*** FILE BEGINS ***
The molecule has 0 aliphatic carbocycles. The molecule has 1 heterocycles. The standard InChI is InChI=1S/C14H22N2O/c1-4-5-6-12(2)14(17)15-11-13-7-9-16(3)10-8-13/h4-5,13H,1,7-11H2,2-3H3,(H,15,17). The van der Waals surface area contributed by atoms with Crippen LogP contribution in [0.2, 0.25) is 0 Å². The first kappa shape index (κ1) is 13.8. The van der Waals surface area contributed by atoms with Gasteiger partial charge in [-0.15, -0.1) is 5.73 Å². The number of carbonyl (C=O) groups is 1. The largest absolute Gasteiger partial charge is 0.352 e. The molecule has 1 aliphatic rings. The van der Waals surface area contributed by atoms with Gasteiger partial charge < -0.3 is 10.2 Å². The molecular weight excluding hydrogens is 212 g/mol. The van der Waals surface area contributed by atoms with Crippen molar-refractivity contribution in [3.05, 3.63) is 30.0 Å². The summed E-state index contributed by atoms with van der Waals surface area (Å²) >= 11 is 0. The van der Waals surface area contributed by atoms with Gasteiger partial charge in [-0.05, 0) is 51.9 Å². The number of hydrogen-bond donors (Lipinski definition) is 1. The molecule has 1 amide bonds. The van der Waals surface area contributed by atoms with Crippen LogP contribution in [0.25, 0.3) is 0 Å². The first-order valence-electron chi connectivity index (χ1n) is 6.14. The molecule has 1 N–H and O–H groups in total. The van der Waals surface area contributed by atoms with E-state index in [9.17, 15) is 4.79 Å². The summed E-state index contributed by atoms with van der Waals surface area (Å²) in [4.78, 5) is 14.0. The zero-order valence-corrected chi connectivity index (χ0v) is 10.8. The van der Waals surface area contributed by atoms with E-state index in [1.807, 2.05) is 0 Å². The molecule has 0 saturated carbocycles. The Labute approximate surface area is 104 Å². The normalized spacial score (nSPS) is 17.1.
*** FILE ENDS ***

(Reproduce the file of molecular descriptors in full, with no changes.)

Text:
The molecule has 0 aliphatic carbocycles. The molecule has 1 heterocycles. The standard InChI is InChI=1S/C14H22N2O/c1-4-5-6-12(2)14(17)15-11-13-7-9-16(3)10-8-13/h4-5,13H,1,7-11H2,2-3H3,(H,15,17). The van der Waals surface area contributed by atoms with Crippen LogP contribution in [0.2, 0.25) is 0 Å². The first kappa shape index (κ1) is 13.8. The van der Waals surface area contributed by atoms with Gasteiger partial charge in [-0.15, -0.1) is 5.73 Å². The number of carbonyl (C=O) groups is 1. The largest absolute Gasteiger partial charge is 0.352 e. The molecule has 1 aliphatic rings. The van der Waals surface area contributed by atoms with Gasteiger partial charge < -0.3 is 10.2 Å². The molecular weight excluding hydrogens is 212 g/mol. The van der Waals surface area contributed by atoms with Crippen molar-refractivity contribution in [3.05, 3.63) is 30.0 Å². The summed E-state index contributed by atoms with van der Waals surface area (Å²) >= 11 is 0. The van der Waals surface area contributed by atoms with Gasteiger partial charge in [-0.05, 0) is 51.9 Å². The number of hydrogen-bond donors (Lipinski definition) is 1. The molecule has 1 amide bonds. The van der Waals surface area contributed by atoms with Crippen LogP contribution in [0.25, 0.3) is 0 Å². The first-order valence-electron chi connectivity index (χ1n) is 6.14. The molecule has 1 N–H and O–H groups in total. The van der Waals surface area contributed by atoms with E-state index in [9.17, 15) is 4.79 Å². The summed E-state index contributed by atoms with van der Waals surface area (Å²) in [4.78, 5) is 14.0. The zero-order valence-corrected chi connectivity index (χ0v) is 10.8. The van der Waals surface area contributed by atoms with E-state index in [1.807, 2.05) is 0 Å². The molecule has 0 saturated carbocycles. The Labute approximate surface area is 104 Å². The normalized spacial score (nSPS) is 17.1.